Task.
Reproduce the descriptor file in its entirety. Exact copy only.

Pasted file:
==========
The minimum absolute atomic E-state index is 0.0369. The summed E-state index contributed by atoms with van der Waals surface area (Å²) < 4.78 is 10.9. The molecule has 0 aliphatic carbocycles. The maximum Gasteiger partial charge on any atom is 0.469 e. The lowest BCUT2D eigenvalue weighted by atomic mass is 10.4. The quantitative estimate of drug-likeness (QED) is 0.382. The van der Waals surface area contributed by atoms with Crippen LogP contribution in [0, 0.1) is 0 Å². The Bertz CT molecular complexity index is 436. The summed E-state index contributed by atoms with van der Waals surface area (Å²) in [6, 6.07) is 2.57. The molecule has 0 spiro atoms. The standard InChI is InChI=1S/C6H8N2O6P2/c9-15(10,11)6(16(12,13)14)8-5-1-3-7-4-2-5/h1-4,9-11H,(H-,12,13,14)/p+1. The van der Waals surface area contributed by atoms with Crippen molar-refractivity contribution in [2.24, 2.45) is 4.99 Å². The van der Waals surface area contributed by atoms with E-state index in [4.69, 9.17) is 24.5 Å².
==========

The minimum absolute atomic E-state index is 0.0369. The summed E-state index contributed by atoms with van der Waals surface area (Å²) < 4.78 is 10.9. The molecule has 0 aliphatic carbocycles. The maximum Gasteiger partial charge on any atom is 0.469 e. The lowest BCUT2D eigenvalue weighted by atomic mass is 10.4. The quantitative estimate of drug-likeness (QED) is 0.382. The van der Waals surface area contributed by atoms with Crippen LogP contribution in [0, 0.1) is 0 Å². The Bertz CT molecular complexity index is 436. The summed E-state index contributed by atoms with van der Waals surface area (Å²) in [6, 6.07) is 2.57. The molecule has 0 spiro atoms. The standard InChI is InChI=1S/C6H8N2O6P2/c9-15(10,11)6(16(12,13)14)8-5-1-3-7-4-2-5/h1-4,9-11H,(H-,12,13,14)/p+1. The van der Waals surface area contributed by atoms with Crippen molar-refractivity contribution in [2.24, 2.45) is 4.99 Å². The van der Waals surface area contributed by atoms with E-state index in [4.69, 9.17) is 24.5 Å².